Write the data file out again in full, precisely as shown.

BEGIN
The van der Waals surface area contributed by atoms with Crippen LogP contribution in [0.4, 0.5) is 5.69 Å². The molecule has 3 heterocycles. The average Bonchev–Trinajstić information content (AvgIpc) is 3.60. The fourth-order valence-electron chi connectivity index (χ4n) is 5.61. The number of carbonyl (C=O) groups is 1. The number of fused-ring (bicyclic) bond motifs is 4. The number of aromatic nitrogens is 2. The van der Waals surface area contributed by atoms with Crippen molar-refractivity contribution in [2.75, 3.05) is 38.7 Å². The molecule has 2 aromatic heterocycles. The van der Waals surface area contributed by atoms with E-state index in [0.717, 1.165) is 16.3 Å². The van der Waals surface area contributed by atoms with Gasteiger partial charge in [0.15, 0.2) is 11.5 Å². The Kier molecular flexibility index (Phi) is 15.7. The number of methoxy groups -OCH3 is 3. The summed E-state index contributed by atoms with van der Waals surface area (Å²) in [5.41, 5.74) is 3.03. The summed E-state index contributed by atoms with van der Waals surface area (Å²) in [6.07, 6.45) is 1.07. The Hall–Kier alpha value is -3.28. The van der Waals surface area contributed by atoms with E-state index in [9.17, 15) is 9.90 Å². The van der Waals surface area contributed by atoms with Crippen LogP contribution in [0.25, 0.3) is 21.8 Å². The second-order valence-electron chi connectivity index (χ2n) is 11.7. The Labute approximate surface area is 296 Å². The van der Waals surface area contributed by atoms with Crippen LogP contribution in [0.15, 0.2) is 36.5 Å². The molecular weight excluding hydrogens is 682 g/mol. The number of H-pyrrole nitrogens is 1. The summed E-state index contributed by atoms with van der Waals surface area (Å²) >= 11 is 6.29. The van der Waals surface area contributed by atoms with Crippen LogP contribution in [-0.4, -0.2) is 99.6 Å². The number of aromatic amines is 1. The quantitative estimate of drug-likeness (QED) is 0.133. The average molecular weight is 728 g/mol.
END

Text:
The van der Waals surface area contributed by atoms with Crippen LogP contribution in [0.4, 0.5) is 5.69 Å². The molecule has 3 heterocycles. The average Bonchev–Trinajstić information content (AvgIpc) is 3.60. The fourth-order valence-electron chi connectivity index (χ4n) is 5.61. The number of carbonyl (C=O) groups is 1. The number of fused-ring (bicyclic) bond motifs is 4. The number of aromatic nitrogens is 2. The van der Waals surface area contributed by atoms with Crippen molar-refractivity contribution in [2.75, 3.05) is 38.7 Å². The molecule has 2 aromatic heterocycles. The van der Waals surface area contributed by atoms with E-state index in [0.717, 1.165) is 16.3 Å². The van der Waals surface area contributed by atoms with Gasteiger partial charge in [0.15, 0.2) is 11.5 Å². The Kier molecular flexibility index (Phi) is 15.7. The number of methoxy groups -OCH3 is 3. The summed E-state index contributed by atoms with van der Waals surface area (Å²) in [5.41, 5.74) is 3.03. The summed E-state index contributed by atoms with van der Waals surface area (Å²) in [6.07, 6.45) is 1.07. The Hall–Kier alpha value is -3.28. The van der Waals surface area contributed by atoms with E-state index in [9.17, 15) is 9.90 Å². The van der Waals surface area contributed by atoms with Crippen LogP contribution in [0.25, 0.3) is 21.8 Å². The second-order valence-electron chi connectivity index (χ2n) is 11.7. The Labute approximate surface area is 296 Å². The van der Waals surface area contributed by atoms with Crippen LogP contribution in [0.15, 0.2) is 36.5 Å². The molecular weight excluding hydrogens is 682 g/mol. The number of H-pyrrole nitrogens is 1. The summed E-state index contributed by atoms with van der Waals surface area (Å²) >= 11 is 6.29. The van der Waals surface area contributed by atoms with Crippen LogP contribution in [-0.4, -0.2) is 99.6 Å². The number of aromatic amines is 1. The quantitative estimate of drug-likeness (QED) is 0.133. The average molecular weight is 728 g/mol.